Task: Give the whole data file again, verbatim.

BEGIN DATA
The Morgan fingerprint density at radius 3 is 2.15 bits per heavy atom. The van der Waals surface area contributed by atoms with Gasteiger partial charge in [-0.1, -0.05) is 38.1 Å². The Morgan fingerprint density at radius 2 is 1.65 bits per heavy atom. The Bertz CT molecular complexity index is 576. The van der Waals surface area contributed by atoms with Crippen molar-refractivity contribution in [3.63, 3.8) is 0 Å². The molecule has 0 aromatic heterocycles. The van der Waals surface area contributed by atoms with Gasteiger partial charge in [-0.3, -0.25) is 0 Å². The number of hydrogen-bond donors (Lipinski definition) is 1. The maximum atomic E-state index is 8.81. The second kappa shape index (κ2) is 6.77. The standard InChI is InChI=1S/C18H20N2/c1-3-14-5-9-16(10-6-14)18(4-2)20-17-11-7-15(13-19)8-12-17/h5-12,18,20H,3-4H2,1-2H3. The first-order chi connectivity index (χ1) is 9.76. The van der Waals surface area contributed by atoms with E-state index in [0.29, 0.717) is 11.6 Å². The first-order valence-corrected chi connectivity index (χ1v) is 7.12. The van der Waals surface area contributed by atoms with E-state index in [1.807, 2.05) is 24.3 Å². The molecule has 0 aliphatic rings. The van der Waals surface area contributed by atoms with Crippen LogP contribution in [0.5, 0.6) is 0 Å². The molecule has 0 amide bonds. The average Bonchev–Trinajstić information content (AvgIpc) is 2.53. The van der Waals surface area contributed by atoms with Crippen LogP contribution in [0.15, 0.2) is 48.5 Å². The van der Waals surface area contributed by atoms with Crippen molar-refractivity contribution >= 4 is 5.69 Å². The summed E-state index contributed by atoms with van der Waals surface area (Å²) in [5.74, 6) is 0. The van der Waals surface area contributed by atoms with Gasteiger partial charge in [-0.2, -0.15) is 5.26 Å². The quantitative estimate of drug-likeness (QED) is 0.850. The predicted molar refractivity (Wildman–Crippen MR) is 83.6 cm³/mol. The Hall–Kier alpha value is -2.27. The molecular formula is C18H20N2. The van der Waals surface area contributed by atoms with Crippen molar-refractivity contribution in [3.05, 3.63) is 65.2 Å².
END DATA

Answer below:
The Morgan fingerprint density at radius 3 is 2.15 bits per heavy atom. The van der Waals surface area contributed by atoms with Gasteiger partial charge in [-0.1, -0.05) is 38.1 Å². The Morgan fingerprint density at radius 2 is 1.65 bits per heavy atom. The Bertz CT molecular complexity index is 576. The van der Waals surface area contributed by atoms with Crippen molar-refractivity contribution in [3.63, 3.8) is 0 Å². The molecule has 0 aromatic heterocycles. The van der Waals surface area contributed by atoms with Gasteiger partial charge in [-0.3, -0.25) is 0 Å². The number of hydrogen-bond donors (Lipinski definition) is 1. The maximum atomic E-state index is 8.81. The second kappa shape index (κ2) is 6.77. The standard InChI is InChI=1S/C18H20N2/c1-3-14-5-9-16(10-6-14)18(4-2)20-17-11-7-15(13-19)8-12-17/h5-12,18,20H,3-4H2,1-2H3. The first-order chi connectivity index (χ1) is 9.76. The van der Waals surface area contributed by atoms with E-state index in [0.29, 0.717) is 11.6 Å². The first-order valence-corrected chi connectivity index (χ1v) is 7.12. The van der Waals surface area contributed by atoms with E-state index in [1.807, 2.05) is 24.3 Å². The molecule has 0 aliphatic rings. The van der Waals surface area contributed by atoms with Crippen LogP contribution in [0.5, 0.6) is 0 Å². The molecule has 0 amide bonds. The average Bonchev–Trinajstić information content (AvgIpc) is 2.53. The van der Waals surface area contributed by atoms with Crippen LogP contribution in [0.15, 0.2) is 48.5 Å². The van der Waals surface area contributed by atoms with Crippen molar-refractivity contribution >= 4 is 5.69 Å². The summed E-state index contributed by atoms with van der Waals surface area (Å²) in [5.74, 6) is 0. The van der Waals surface area contributed by atoms with Gasteiger partial charge in [-0.2, -0.15) is 5.26 Å². The quantitative estimate of drug-likeness (QED) is 0.850. The predicted molar refractivity (Wildman–Crippen MR) is 83.6 cm³/mol. The Hall–Kier alpha value is -2.27. The molecular formula is C18H20N2. The van der Waals surface area contributed by atoms with Crippen molar-refractivity contribution in [3.05, 3.63) is 65.2 Å².